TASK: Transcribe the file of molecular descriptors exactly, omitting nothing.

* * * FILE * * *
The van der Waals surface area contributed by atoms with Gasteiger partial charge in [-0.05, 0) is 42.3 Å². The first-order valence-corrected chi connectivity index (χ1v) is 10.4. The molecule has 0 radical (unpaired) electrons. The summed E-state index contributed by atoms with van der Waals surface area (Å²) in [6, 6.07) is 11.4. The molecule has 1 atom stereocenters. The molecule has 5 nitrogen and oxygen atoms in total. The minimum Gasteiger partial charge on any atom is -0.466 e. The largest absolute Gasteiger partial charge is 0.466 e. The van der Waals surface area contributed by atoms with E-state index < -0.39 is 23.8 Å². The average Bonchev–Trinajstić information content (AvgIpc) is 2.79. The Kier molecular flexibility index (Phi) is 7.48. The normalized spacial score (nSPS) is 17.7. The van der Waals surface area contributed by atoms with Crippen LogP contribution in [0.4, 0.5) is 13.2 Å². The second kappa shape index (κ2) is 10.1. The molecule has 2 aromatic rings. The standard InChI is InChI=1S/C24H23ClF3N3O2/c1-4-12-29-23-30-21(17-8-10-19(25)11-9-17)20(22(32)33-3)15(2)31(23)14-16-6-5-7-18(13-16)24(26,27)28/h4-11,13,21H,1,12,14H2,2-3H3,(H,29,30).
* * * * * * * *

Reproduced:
The van der Waals surface area contributed by atoms with Gasteiger partial charge in [-0.05, 0) is 42.3 Å². The first-order valence-corrected chi connectivity index (χ1v) is 10.4. The molecule has 0 radical (unpaired) electrons. The summed E-state index contributed by atoms with van der Waals surface area (Å²) in [6, 6.07) is 11.4. The molecule has 1 atom stereocenters. The molecule has 5 nitrogen and oxygen atoms in total. The minimum Gasteiger partial charge on any atom is -0.466 e. The largest absolute Gasteiger partial charge is 0.466 e. The van der Waals surface area contributed by atoms with E-state index < -0.39 is 23.8 Å². The average Bonchev–Trinajstić information content (AvgIpc) is 2.79. The Kier molecular flexibility index (Phi) is 7.48. The normalized spacial score (nSPS) is 17.7. The van der Waals surface area contributed by atoms with Crippen LogP contribution in [0.4, 0.5) is 13.2 Å². The second kappa shape index (κ2) is 10.1. The molecule has 2 aromatic rings. The standard InChI is InChI=1S/C24H23ClF3N3O2/c1-4-12-29-23-30-21(17-8-10-19(25)11-9-17)20(22(32)33-3)15(2)31(23)14-16-6-5-7-18(13-16)24(26,27)28/h4-11,13,21H,1,12,14H2,2-3H3,(H,29,30).